Light Pollution And Moth Behavior
As a result of increasing urbanization and electrification, light pollution has become a global concern. While, though other forms of pollution—like noise pollution and plastic pollution—have been studied in detail to determine how they may impact the environment and ecosystems, light pollution has received relatively little attention.
Nonetheless, the potential ecological risks could be substantial: light pollution interferes with animals’ experiences of the natural cycle of day and night. This, in turn, may affect wild animals’ hunting and foraging behaviors, and such changes in behavior could have far-reaching impacts on mating and reproduction. Additionally, some studies have noted that animals in highly light-polluted areas can die at a faster rate than those in dark-sky regions.
This 2016 study explored whether and how exposure to light pollution affected the behavior and reproduction of small ermine moths. Moths and many other animals, including birds, can be attracted to artificial light sources. The study aimed to determine whether this flight-to-light behavior varied between moths from dark-sky areas and moths from light-polluted areas.
Moth larvae were collected from ten independent populations across France and Switzerland, and all of these moths were raised in a uniform environment. Once they reached adulthood, over 1000 moths were tested to compare their flight-to-light behaviors. The researchers found that moths from highly light-polluted areas were significantly less attracted to lights compared to those from dark-sky areas. This suggests that moth populations do adapt, and that they become less inclined to fly toward lights if they are from an area with a lot of light pollution.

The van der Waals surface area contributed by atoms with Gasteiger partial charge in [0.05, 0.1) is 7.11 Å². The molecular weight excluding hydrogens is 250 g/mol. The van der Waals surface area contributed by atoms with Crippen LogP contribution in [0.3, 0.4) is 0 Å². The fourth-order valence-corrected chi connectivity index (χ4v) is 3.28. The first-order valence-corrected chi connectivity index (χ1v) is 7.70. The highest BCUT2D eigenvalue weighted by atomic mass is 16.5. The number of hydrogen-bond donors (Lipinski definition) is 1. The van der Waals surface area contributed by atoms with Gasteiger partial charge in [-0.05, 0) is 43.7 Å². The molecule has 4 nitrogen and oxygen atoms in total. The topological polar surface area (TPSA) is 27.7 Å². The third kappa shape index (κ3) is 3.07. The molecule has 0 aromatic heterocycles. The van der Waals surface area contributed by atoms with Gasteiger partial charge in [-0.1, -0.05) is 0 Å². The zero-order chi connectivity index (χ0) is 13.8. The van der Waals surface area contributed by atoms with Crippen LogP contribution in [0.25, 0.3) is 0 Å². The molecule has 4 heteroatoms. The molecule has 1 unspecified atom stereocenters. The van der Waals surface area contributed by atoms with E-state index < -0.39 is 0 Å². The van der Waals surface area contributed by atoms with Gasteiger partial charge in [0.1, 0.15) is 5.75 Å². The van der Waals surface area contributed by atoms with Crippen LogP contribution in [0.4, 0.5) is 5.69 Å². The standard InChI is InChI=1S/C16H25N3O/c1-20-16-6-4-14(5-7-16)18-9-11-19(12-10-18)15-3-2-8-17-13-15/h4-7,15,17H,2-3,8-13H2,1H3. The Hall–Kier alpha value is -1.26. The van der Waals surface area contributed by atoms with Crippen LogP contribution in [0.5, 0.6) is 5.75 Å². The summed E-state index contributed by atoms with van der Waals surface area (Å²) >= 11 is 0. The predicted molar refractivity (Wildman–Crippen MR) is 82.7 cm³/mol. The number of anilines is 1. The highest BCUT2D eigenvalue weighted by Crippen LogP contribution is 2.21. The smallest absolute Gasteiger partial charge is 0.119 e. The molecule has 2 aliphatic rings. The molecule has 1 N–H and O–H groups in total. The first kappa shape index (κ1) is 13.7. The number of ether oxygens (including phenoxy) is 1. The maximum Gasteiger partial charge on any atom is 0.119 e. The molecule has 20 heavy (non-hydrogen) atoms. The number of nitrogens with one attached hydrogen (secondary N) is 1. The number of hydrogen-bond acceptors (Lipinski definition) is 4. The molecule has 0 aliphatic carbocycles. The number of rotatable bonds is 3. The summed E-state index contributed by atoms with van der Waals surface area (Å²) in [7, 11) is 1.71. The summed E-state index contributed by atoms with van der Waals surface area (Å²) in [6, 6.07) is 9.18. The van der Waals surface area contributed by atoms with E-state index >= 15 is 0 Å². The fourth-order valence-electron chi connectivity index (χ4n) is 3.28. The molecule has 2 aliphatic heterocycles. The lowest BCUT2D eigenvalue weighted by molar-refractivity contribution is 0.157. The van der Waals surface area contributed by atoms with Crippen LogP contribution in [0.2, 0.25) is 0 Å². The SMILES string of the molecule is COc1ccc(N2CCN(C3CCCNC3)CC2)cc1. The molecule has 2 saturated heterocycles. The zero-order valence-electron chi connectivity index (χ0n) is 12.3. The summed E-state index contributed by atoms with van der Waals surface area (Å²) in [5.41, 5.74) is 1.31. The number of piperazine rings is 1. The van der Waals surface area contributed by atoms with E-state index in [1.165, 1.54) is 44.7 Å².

Many questions remain about how light pollution may affect wild animals, but this study tentatively suggests that moth behavior may adjust over time due to light pollution. On one hand, this means that they might not die at as high of rates as expected given the threats posed by light pollution: decreased flight-to-light behavior means that moths might have a lowered chance of being attacked by predators or flying into light traps.
On the other hand, it is possible that this change in behavior is accompanied by changes in physiology, like smaller or less sensitive eyes, or a lowered ability to travel. Crucially, these kinds of changes could make it harder for moths to pollinate plants widely, or to adjust to habitat destruction. Further study will be important in discovering how light pollution impacts ecosystems, but it seems clear that it poses a real risk and that humans should be careful about allowing light pollution to increase unabated.